The future of television is about much more than just a change in the way that TV content is delivered, says Netflix’s CEO.
When it comes to the transformation of the medium we call television, there’s arguably no other company that sums up that disruption better than Netflix—a former DVD-rental company that has become one of the most powerful streaming-video players in the world, accounting for an estimated 35% of the traffic on the Internet. So it’s probably worth paying attention when Netflix co-founder and CEO Reed Hastings talks about the future of television.
Speaking to attendees at the Re:publica conference in Berlin last week, Hastings said that what he likes to call “linear TV”—in other words, the kind most of us grew up with, where a show takes place on a certain channel at a certain time—has a fairly bleak future (thanks to Quartz for pointing to the speech). “We will come to see that linear TV declines every year for the next 20 years,” Hastings said, “and that internet TV rises every year for the next 20 years.”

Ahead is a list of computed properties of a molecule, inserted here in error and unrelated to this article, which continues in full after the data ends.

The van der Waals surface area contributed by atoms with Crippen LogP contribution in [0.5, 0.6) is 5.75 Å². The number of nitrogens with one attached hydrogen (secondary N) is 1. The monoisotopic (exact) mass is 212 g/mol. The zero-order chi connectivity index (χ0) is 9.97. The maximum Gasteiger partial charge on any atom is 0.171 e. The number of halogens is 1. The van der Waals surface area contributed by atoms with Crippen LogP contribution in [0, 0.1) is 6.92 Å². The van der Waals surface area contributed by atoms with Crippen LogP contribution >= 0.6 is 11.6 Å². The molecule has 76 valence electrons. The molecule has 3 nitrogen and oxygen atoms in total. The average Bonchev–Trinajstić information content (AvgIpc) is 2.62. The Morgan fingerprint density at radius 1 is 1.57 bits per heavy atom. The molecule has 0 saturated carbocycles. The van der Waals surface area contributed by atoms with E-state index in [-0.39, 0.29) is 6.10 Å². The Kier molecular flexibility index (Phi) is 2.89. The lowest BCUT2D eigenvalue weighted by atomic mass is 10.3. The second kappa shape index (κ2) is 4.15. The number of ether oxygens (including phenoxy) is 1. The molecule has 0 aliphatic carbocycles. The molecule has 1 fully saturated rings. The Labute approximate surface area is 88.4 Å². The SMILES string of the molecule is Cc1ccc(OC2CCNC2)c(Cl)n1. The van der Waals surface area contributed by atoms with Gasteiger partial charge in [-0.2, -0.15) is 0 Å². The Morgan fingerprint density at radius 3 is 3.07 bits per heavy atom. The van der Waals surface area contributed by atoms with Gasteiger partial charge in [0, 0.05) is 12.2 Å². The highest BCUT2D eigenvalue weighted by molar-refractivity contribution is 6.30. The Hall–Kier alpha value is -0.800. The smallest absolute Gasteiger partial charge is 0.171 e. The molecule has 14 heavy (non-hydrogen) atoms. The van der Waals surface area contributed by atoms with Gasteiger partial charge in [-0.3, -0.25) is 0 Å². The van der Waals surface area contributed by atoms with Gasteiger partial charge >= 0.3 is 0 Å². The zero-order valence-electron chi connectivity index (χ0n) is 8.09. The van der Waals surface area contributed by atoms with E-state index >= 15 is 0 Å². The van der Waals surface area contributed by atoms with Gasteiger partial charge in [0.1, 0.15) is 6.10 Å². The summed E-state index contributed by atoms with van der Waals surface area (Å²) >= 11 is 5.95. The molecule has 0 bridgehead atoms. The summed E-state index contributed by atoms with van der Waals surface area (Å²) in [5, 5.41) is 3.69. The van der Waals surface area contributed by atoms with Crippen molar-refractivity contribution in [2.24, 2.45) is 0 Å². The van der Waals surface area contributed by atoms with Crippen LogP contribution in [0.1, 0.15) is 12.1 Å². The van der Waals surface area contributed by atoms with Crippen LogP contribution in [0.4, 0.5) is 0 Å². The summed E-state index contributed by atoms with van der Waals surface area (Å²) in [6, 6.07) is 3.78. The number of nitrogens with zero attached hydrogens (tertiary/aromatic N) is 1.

This prediction may seem somewhat obvious now, but not that long ago it would have been laughed at in the boardrooms of many conventional TV players, who were convinced (despite the evidence from the music business) that television was relatively immune to Internet-based disruption, at least in the short-term. Those companies are now watching subscriber numbers decline consistently from quarter to quarter, as “cord cutters” and others trade linear TV for a variety of more flexible and appealing options like Video streaming servers and video streaming services.
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